HOLLY GANGWER: So, that’s great because we want these infants to really start exploring with sounds and you should be hearing the different consonant sounds being kind of pushed together with different vowel combinations as well. We called that variegated babbling where it sounds like apadadada, like that.

JEN LONG: Yes, down the hallway.

KC WILT: So, if your child is in cooing at four months old – is that too early to like talk to somebody or just wait?

HOLLY GANGWER: No, it would be a concern. I would address it with the paediatrician and also the other concern would be, “If you’re not hearing different kind of tones and that your child’s cries or infant’s cries at that point – I would also address that as well.”

JEN LONG: Different tones, so give me an example of that. So, if you hear one tone but you don’t hear another?

HOLLY GANGWER: A lot of times when infants cry, they’re going to have different kind of cries and the parent can generally tell if it’s like a hunger cry, or if it’s like change my pants cry, or just like – I just don’t feel good. I just want to be either – put down, picked up or what not. You should kind of hear and those different tones in the cries.

If it’s very difficult for you or the baby’s not even really crying all that much – that’s a concern. I’ll definitely address that with a paediatrician. It could be like a hearing concern or something else, something greater.

JEN LONG: I never thought about the cries being a pre-cursor at Speech and Language Development.

HOLLY GANGWER: Definitely, it is. Even when they’re doing the cries as well as doing the coos – are they cooing in kind of gurgling and they find it’s not rewarding so much but are they getting a response from the parent that’s holding them when they’re doing that.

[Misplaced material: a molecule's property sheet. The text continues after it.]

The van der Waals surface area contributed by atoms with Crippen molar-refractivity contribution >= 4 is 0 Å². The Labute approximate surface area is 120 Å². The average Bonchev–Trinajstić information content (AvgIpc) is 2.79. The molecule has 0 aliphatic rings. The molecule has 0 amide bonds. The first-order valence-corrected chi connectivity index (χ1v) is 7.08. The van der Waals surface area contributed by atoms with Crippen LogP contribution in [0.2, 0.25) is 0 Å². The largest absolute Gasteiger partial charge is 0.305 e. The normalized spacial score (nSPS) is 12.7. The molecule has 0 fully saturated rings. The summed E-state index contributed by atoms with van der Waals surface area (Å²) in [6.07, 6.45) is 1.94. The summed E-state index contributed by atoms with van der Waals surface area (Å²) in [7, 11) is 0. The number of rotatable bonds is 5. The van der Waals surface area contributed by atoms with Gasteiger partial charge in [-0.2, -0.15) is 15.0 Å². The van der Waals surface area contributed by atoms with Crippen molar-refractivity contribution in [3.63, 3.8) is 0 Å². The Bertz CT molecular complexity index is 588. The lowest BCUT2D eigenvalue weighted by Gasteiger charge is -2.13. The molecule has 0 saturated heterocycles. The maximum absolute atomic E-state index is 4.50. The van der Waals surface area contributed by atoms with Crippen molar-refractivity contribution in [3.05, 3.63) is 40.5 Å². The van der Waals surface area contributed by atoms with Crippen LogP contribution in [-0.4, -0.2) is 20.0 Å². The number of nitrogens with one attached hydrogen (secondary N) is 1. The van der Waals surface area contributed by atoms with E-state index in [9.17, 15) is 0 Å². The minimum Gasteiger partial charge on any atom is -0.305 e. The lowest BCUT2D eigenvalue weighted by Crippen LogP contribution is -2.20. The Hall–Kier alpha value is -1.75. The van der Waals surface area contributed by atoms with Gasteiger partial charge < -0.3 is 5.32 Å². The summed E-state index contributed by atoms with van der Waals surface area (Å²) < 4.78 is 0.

SUNNY GAULT: How much of that is a speech issue as suppose to a hearing issue because couldn’t they have a hearing problem and just not be able to distinguish?

HOLLY GANGWER: Absolutely, that would be the first sign that’s why it’s important than to consult your pediatrician.


HOLLY GANGWER: A lot of times they have the new born hearing screenings at about two weeks I think or right after birth.

KC WILT: Yes, I remember that now

HOLLY GANGWER: But, if you’re finding at the three months, you are not seeing much of the cooing or the baby is just really, really quiet and the cries aren’t differentiated then definitely go back to the paediatrician and perhaps check in to the hearing aspect of it.

KC WILT: Yes, I have a girlfriend – her child passed all of the tests when she was little, no big deal and then probably around two, they realized all the sudden she was deaf. So, she may have heard it when she was little but something happened that


KC WILT: I want to touch back on the milestones, so after 12 months – my child’s almost two. What is that look like from 12 to 15 months or 15 to 24 months of like putting sentences together?